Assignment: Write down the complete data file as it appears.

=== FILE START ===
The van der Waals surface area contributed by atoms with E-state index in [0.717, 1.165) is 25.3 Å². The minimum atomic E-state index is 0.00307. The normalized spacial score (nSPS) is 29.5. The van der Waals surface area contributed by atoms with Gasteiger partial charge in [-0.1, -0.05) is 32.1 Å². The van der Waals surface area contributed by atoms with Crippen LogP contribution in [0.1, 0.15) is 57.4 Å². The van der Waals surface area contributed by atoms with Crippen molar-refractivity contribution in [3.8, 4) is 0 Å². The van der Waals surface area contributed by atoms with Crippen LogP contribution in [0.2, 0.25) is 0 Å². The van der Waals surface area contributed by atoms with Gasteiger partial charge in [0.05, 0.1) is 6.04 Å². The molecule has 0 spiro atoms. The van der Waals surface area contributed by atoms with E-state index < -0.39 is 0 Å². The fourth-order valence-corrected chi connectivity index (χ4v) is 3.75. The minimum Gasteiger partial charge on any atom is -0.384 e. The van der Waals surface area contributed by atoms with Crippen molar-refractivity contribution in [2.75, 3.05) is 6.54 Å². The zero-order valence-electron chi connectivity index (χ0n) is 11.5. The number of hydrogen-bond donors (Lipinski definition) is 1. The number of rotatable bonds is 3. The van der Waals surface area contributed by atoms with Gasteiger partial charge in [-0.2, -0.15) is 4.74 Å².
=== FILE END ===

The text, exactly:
The van der Waals surface area contributed by atoms with E-state index in [0.717, 1.165) is 25.3 Å². The minimum atomic E-state index is 0.00307. The normalized spacial score (nSPS) is 29.5. The van der Waals surface area contributed by atoms with Gasteiger partial charge in [-0.1, -0.05) is 32.1 Å². The van der Waals surface area contributed by atoms with Crippen LogP contribution in [0.1, 0.15) is 57.4 Å². The van der Waals surface area contributed by atoms with Crippen molar-refractivity contribution in [3.8, 4) is 0 Å². The van der Waals surface area contributed by atoms with Crippen LogP contribution in [0.2, 0.25) is 0 Å². The van der Waals surface area contributed by atoms with Gasteiger partial charge in [0.05, 0.1) is 6.04 Å². The molecule has 0 spiro atoms. The van der Waals surface area contributed by atoms with E-state index < -0.39 is 0 Å². The fourth-order valence-corrected chi connectivity index (χ4v) is 3.75. The minimum Gasteiger partial charge on any atom is -0.384 e. The van der Waals surface area contributed by atoms with Crippen molar-refractivity contribution in [2.75, 3.05) is 6.54 Å². The zero-order valence-electron chi connectivity index (χ0n) is 11.5. The number of hydrogen-bond donors (Lipinski definition) is 1. The number of rotatable bonds is 3. The van der Waals surface area contributed by atoms with Gasteiger partial charge in [-0.2, -0.15) is 4.74 Å².